Joined: 04 Mar 2008
Location: Lowcountry Ga.
Off topic for sure, but in the fly fishing world, this 7'9" for 5 wt. rod is equivalent to a 16 ga. 100 year old SXS in the hunting world. This is as close as I can get it to what this forum is about.
I retired September 28th and hit the ground running in Blue Ridge, Ga., Monday October 1 through the 6th, for Bill Oyster's course. I have for decades been hankering to make a split cane rod, but never got the round 'toit. I've had the cane, planes, forms, etc. for over 15 years but didn't feel comfortable getting it out of books so when my wife offered me a fishing trip getaway, I opted for the course instead. He's been teaching bamboo fly rod building for over 20 years and has never had a participant fail to complete the rod. He and his protege, Riley, are talented and levelheaded and show one how to do it and supervise the 8 participants from beginning to end. We flamed the raw cane, split it, straightened and flattened nodes, planed the strips and glued and rolled them up, sanded, wrapped on the guides with silk thread, coated the thread wraps. The sections were given three coats of dipped varnish with sanding and steel wooling in between coats. We had previously mounted ferrules and turned the grips on small lathes with sandpaper. It took several days before the strips resembled something that could be made into rods. It's boot camp fast, but progress to the next step is not faster than the slowest (me) maker, with long hours, but at the end, one has a rod. The youngest participant ever was 10, his son; the oldest, 87. Participants are given the choice of line weight and length. Folks from all over the world attend. I was hoping to baptize the rod near Brevard, N.C., this weekend with my daughter Julia on our annual trout trip, but Michael has something to say about that. Gil
Each culm is 12’ long. The culm is cut into two 6’ lengths and split in half lengthways. We flamed the two pieces outside which changes the color from straw to honey brown, to black depending on the time spent flaming, scraping and sanding. Here are my two pieces, one from the bottom of the stalk for the butt section and the top of the stalk for the tip.
The halves are split into as many .25” sections as possible. I was able to get 9 out of each piece and we picked the best 6 for the tip and butt. Here are the strips position for inner node removal.
Here the unflappable and talented Bill Oyster is demonstrating heating the nodes with a alcohol lamp to straighten the sections for running through a specialized router which speeds up rod making otherwise we’d have had to have planed them to rough shape before tapering.
Butt strips completed; hand planing gave me more trouble than it did the rest of the class. I got to sit in a corner with my nose to the wall.
Here's close-up of the cut-off piece between the rod sections. It's from the butt section and is about .375" across the flats. The darkerpower fibers are in about an 1/8" from the outside inwards. Every effort is made not to compromise or thin the outer portion. The white area is the pith which adds weight and nothing else. Advanced techniques of rod building eliminate as much pith as possible. Tonkin cane is the only cane used in rod construction. It grows in about a 40 square mile area in China and is cultivated and not Panda food. It's primary use is for Asian skyscraper scaffolding which is lashed together. It's tough stuff. Oyster does a video demonstration of him jumping up and down with his booted heels on a butt section (his wife's rod) to no ill effect. Try that with graphite. Not to say the rod can't be broken by over flexing the tip. Each of the six strips of cane have a cross section of an equilateral triangle.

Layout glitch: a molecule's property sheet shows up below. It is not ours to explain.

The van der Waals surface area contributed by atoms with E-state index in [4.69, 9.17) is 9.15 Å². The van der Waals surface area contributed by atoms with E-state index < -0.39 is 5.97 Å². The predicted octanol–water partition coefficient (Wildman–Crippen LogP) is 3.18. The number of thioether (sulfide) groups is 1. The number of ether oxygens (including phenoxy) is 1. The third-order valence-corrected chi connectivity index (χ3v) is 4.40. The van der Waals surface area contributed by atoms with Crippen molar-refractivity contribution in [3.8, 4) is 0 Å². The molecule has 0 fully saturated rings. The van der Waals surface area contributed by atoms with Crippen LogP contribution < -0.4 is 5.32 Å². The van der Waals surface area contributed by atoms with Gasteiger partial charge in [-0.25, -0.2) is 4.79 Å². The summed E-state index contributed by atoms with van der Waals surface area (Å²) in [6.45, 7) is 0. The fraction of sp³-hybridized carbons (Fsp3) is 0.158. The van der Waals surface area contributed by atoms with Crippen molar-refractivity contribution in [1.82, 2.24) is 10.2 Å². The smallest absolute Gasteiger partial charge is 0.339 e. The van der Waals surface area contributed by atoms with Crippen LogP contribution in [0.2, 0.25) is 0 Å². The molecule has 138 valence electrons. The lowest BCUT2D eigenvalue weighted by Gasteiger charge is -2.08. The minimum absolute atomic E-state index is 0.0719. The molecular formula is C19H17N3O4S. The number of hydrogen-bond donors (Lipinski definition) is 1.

Joined: 06 Aug 2004
Location: Kansas High Plains
Beautiful rod; great job! Congrats!
_________________ I feel a warm spot in my heart when I meet a man whiling away an afternoon...and stopping to chat with him, hear the sleek lines of his double gun whisper "Sixteen." - Gene Hill, Shotgunner's Notebook
Joined: 24 Jun 2013
Location: canandaigua - western n.y. (formerly deerhunter)
many moons ago when I 1st started at Kodak , a few of us were trading / bying bamboo's . My GL had a Cortland and he was thinking of buying a 6' Orvis I believe . We were at a honey hole trying them and a trout got hot maybe 25-30' below Charlie . Put a dry right on it's nose , set the hook - SNAP . Rod broke right at the base a couple inches above the handle . We laughed ssoo hard !! 7'' brookie . When he took the rod back to Don , Don was pi***d , but was able to get a new bottom ... His comment was that you could always tell Charlie's fish on a stringer because they were always CROSS EYED !! ...Nice build by the way . Wish I still had the patience !
Beautiful stuff. Larry showed me his split cane fly rods at the MN Fly Fishing Expo a couple of years ago -- beautiful pieces of material and workmanship. He also taught me to cast with one of his rods to show how different a split cane rod is from the modern stuff. This old technology still has great capability and gives a very satifying feeling. I have neither bought nor built one of these rods. That was my only contact with Donahe. I'm not getting paid to plug his products -- just testifying to their beauty and function. If I had the time, I'd make one at Donahe's place.
Joined: 18 Jun 2004
Location: thick and uncivilized places in the Allegheny Mts.
Wow Gil, you really impressed me. Great looking rod. And congrats on the retirement. Since I retired I can't find enough hours in the day to do everything I want to do. Hope you have the same problem.
_________________ Going into coverts becomes less a chase with the sole purpose of killing; it remains important to find game but the gratification-and I keep coming back to that word-is in the beauty of finding it. George Bird Evans A Dog, A Gun, And Time Enough.
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